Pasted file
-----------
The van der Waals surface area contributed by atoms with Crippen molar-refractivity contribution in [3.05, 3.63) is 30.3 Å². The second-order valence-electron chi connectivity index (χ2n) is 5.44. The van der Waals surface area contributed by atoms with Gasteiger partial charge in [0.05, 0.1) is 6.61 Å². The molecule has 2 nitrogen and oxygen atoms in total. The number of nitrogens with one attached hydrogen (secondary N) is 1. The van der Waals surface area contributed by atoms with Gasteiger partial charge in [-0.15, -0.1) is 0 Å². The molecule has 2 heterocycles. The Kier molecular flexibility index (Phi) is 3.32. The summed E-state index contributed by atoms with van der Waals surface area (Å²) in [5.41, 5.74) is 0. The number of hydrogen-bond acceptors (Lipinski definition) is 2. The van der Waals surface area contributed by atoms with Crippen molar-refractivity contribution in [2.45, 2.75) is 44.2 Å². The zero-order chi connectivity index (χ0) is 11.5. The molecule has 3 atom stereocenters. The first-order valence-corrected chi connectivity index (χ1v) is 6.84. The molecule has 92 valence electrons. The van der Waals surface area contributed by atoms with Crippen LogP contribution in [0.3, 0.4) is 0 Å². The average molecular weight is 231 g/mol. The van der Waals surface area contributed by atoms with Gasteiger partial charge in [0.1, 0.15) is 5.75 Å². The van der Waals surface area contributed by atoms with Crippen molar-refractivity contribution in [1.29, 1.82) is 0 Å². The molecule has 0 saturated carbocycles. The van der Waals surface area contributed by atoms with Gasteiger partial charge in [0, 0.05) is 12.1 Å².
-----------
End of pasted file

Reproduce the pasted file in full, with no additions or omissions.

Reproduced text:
The van der Waals surface area contributed by atoms with Crippen molar-refractivity contribution in [3.05, 3.63) is 30.3 Å². The second-order valence-electron chi connectivity index (χ2n) is 5.44. The van der Waals surface area contributed by atoms with Gasteiger partial charge in [0.05, 0.1) is 6.61 Å². The molecule has 2 nitrogen and oxygen atoms in total. The number of nitrogens with one attached hydrogen (secondary N) is 1. The van der Waals surface area contributed by atoms with Gasteiger partial charge in [-0.15, -0.1) is 0 Å². The molecule has 2 heterocycles. The Kier molecular flexibility index (Phi) is 3.32. The summed E-state index contributed by atoms with van der Waals surface area (Å²) in [5.41, 5.74) is 0. The number of hydrogen-bond acceptors (Lipinski definition) is 2. The van der Waals surface area contributed by atoms with Crippen molar-refractivity contribution in [2.45, 2.75) is 44.2 Å². The zero-order chi connectivity index (χ0) is 11.5. The molecule has 3 atom stereocenters. The first-order valence-corrected chi connectivity index (χ1v) is 6.84. The molecule has 92 valence electrons. The van der Waals surface area contributed by atoms with Crippen LogP contribution in [0.3, 0.4) is 0 Å². The average molecular weight is 231 g/mol. The van der Waals surface area contributed by atoms with Gasteiger partial charge in [0.1, 0.15) is 5.75 Å². The van der Waals surface area contributed by atoms with Crippen molar-refractivity contribution in [1.29, 1.82) is 0 Å². The molecule has 0 saturated carbocycles. The van der Waals surface area contributed by atoms with Gasteiger partial charge in [0, 0.05) is 12.1 Å².